Instanbul, not Constantinople? Not this time. This time Iran, not Persia. It’s not as musical a phrase and it doesn’t have an accordian-laden cover by They Might Be Giants. Still, the product is pretty cool, if, by ‘product’ you mean Azam Ali or Niyaz.
I’ve never been to Iran. I’m not an expert. I’ve barely read about Iran. I am really not an expert. I have listened to some music by some people who left Iran. That’s ‘some’ and about people no longer there. I am not an expert, only a selective listener. So, why read further? Why not, it’ll be fun.
Here’s all the facts I have:
- Azam Ali was born in Tehran
- She plays the hammer dulcimer
- She moved to Los Angeles as a teenager in the mid-1980’s.
- She’s performed variously under her own name and with the band Niyaz.
- That’s it.
- Really, that’s all I know.
- Or at least all I’ll tell in list form.
Let’s take a tour, shall we?
In 2005, her band Niyaz put out their first album titled, fittingly, Niyaz. The album cover art is devastatingly compelling and, in a way, tells the story of the album itself. Everything on the cover is familiar, in general, but there’s something a little different. In the album, Ali’s voice is slightly separate, mystical, and sounding like someone approaching or just leaving the brink of wonder. Behind/below her voice is a persistent, not annoying rhythm of Persian percussion, a hollow resonant variant on bongos. As the percussion pulls, the synth bass pushes, subtly. As with much of her work, it sounds a little like Dead Can Dance and Enya, not imitated, but invented independently. It’s an intriguing, mostly acoustic album that achieves a more organic version of electronic meditation music.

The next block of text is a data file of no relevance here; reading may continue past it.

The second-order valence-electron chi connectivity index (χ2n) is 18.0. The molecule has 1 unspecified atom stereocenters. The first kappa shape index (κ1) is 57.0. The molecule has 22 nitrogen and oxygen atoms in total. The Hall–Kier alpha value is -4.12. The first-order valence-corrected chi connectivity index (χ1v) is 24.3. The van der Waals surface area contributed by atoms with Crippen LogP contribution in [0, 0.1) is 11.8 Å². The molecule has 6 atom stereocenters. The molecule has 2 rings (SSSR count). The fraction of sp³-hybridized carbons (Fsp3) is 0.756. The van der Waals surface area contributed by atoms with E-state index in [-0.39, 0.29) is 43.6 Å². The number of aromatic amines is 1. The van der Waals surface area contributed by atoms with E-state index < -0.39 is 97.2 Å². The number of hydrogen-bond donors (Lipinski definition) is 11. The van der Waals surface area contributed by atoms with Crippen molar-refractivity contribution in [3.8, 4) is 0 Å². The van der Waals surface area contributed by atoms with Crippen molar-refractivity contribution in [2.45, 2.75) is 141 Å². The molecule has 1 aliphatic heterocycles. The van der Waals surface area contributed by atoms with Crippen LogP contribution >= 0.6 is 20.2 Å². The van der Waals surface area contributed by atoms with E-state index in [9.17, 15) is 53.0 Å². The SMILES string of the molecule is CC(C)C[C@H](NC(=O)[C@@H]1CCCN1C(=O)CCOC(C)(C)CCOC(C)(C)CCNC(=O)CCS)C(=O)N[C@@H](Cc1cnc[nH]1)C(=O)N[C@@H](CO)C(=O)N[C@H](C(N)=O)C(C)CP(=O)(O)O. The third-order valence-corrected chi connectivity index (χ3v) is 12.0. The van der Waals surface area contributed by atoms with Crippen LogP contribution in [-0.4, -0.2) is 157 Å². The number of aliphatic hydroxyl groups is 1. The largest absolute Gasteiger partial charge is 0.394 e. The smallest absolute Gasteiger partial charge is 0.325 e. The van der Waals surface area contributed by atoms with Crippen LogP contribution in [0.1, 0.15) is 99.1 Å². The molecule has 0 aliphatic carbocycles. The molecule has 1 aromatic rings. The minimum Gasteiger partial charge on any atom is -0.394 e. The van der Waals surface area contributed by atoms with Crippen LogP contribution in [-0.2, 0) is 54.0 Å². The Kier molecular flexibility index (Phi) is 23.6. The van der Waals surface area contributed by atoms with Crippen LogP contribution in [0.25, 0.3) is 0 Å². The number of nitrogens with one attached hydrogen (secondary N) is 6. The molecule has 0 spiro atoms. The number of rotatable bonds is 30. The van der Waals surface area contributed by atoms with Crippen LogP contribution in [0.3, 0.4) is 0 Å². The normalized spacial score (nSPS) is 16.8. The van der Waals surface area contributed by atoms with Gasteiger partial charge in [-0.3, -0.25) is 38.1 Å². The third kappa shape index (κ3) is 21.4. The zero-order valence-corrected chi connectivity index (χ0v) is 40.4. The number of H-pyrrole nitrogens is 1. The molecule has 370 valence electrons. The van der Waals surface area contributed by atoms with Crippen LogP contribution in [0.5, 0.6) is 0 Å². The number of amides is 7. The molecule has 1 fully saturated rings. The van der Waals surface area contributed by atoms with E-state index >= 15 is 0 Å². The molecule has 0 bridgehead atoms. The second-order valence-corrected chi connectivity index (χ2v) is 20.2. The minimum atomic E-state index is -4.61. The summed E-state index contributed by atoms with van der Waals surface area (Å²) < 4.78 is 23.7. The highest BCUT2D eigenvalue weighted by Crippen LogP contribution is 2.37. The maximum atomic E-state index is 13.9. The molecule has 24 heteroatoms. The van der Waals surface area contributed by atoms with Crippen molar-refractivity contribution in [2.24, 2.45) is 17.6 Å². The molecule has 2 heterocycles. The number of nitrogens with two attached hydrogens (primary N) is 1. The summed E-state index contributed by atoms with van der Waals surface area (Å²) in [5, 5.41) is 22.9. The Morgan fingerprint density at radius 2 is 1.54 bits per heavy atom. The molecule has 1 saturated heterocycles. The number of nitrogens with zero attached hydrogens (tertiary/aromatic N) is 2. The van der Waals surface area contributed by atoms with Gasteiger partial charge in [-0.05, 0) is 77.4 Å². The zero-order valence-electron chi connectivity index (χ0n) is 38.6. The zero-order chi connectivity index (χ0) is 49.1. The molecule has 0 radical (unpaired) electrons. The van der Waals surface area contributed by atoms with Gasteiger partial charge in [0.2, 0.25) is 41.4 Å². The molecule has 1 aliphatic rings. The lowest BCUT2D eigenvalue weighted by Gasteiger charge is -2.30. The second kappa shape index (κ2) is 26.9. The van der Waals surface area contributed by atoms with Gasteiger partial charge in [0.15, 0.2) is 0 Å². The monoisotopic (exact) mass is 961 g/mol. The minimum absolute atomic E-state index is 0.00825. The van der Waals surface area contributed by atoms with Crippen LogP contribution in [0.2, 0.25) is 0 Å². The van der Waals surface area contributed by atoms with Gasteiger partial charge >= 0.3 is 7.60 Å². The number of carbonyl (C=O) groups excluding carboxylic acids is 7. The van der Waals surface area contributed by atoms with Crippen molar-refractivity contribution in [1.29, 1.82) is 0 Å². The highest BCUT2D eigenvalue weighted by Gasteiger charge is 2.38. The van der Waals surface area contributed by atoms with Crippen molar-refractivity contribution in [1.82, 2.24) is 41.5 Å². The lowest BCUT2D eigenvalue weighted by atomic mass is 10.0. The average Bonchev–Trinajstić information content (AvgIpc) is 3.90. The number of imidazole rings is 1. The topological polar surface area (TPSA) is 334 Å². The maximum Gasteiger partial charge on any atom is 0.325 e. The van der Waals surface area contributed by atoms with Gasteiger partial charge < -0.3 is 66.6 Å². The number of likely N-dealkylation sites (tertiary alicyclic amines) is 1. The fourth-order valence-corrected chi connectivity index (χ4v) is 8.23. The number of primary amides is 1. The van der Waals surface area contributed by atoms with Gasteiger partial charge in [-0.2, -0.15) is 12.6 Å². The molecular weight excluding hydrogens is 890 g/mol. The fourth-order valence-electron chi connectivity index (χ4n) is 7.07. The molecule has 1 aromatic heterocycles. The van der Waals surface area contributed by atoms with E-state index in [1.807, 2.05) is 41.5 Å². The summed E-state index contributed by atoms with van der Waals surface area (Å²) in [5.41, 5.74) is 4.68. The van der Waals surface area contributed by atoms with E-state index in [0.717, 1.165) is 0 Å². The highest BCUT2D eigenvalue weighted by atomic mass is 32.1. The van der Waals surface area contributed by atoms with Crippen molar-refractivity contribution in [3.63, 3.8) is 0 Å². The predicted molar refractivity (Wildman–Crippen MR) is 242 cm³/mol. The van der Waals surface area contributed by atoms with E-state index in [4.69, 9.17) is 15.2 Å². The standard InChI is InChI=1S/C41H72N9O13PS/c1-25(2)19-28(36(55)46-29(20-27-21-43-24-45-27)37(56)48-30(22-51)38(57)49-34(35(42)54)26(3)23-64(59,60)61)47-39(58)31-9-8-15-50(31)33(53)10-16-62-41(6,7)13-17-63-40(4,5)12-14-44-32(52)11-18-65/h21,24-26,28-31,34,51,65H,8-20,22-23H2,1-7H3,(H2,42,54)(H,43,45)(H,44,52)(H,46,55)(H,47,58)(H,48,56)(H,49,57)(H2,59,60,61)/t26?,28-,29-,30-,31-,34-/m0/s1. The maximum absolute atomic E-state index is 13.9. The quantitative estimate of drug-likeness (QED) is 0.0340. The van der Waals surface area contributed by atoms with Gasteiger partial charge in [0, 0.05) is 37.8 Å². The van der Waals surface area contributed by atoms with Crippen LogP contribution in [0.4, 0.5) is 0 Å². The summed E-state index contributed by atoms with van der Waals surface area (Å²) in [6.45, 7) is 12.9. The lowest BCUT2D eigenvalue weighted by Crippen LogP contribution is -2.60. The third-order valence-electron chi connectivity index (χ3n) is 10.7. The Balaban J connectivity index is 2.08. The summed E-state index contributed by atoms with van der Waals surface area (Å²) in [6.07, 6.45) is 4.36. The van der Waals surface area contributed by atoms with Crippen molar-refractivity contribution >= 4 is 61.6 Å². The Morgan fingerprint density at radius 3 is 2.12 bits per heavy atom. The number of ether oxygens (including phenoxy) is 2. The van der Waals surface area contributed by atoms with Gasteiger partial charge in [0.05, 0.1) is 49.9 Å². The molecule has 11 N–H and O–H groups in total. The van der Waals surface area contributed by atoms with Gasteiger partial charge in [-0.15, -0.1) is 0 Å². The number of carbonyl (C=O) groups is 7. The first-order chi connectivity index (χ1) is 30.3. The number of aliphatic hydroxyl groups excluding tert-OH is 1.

In 2006, Azam Ali put out her second solo album, Elysium for the Brave taking the meditative ethereal state of the debut Niyaz album adding more trance-inducing electronic sounds. Even more Dead Can Dance, she adds more synthesized sounds, stringed instruments and high over-dubbed harmonies. Opener “Endless Reverie” is, if you can believe, at a kind of floating horse race trance. Other songs following a more drifting almost new age (did I say that?) sound. Where the self-titled Niyaz album sounded organic, this one tends towards a heavenly sound, like movie shots from airplanes moving through cloud strewn mountain ranges. The English language lyrics add/subtract another element. The lyrics work, well, but since I can understand them directly, I can’t get quite as lost in the music.
In 2008, Niyaz’s second album, Nine Heavens, comes out and, interestingly seems like a combination of both of the above-mentioned albums. Like the first album, there’s the organic combo of soaring voices, over natural percussion, and the push/pull percussion/music. If you don’t like that, then rest assured, the whole album is repeated with modern, sometimes electronic instrumentation, sounding like Ali’s solo album. Personally, the acoustic versions work much better for me, mostly because of the sonic imperfections that the acoustic instruments bring. The difference seems more pronounced when the instruments are not the familiar guitar/bass/drums I’m used to. My advice? Stay acoustic! They don’t need the advice, thought, they’re doing fine!
Niyaz and Azam Ali continue beyond these three albums, including, believe it or not, a collaboration with Buckethead. Yes, Buckethead. I’m holding out for their GWAR album, if they ever venture so far.